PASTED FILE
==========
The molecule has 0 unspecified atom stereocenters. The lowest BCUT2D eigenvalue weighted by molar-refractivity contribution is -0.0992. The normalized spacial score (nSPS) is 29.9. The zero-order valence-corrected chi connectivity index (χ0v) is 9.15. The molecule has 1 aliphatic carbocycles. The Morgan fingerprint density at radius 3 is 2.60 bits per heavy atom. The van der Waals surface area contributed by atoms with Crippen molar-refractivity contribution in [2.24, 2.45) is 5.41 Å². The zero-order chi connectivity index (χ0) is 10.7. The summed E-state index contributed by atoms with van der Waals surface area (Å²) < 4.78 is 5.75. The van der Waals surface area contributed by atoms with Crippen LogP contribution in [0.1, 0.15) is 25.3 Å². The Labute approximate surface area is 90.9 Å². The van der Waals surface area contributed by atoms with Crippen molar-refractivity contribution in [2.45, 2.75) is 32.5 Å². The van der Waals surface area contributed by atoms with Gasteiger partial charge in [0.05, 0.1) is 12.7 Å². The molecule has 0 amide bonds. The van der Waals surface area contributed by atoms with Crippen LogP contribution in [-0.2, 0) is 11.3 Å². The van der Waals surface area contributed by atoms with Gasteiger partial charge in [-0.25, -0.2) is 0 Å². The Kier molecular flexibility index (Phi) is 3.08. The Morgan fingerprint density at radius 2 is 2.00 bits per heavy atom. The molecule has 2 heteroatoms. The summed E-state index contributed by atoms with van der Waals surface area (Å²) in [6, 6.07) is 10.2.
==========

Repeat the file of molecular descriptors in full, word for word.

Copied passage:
The molecule has 0 unspecified atom stereocenters. The lowest BCUT2D eigenvalue weighted by molar-refractivity contribution is -0.0992. The normalized spacial score (nSPS) is 29.9. The zero-order valence-corrected chi connectivity index (χ0v) is 9.15. The molecule has 1 aliphatic carbocycles. The Morgan fingerprint density at radius 3 is 2.60 bits per heavy atom. The van der Waals surface area contributed by atoms with Crippen molar-refractivity contribution in [2.24, 2.45) is 5.41 Å². The zero-order chi connectivity index (χ0) is 10.7. The summed E-state index contributed by atoms with van der Waals surface area (Å²) < 4.78 is 5.75. The van der Waals surface area contributed by atoms with Crippen LogP contribution in [0.1, 0.15) is 25.3 Å². The Labute approximate surface area is 90.9 Å². The van der Waals surface area contributed by atoms with Crippen molar-refractivity contribution in [2.45, 2.75) is 32.5 Å². The van der Waals surface area contributed by atoms with Gasteiger partial charge in [0.05, 0.1) is 12.7 Å². The molecule has 0 amide bonds. The van der Waals surface area contributed by atoms with Crippen LogP contribution in [-0.2, 0) is 11.3 Å². The van der Waals surface area contributed by atoms with Gasteiger partial charge in [-0.25, -0.2) is 0 Å². The Kier molecular flexibility index (Phi) is 3.08. The Morgan fingerprint density at radius 2 is 2.00 bits per heavy atom. The molecule has 2 heteroatoms. The summed E-state index contributed by atoms with van der Waals surface area (Å²) in [6, 6.07) is 10.2.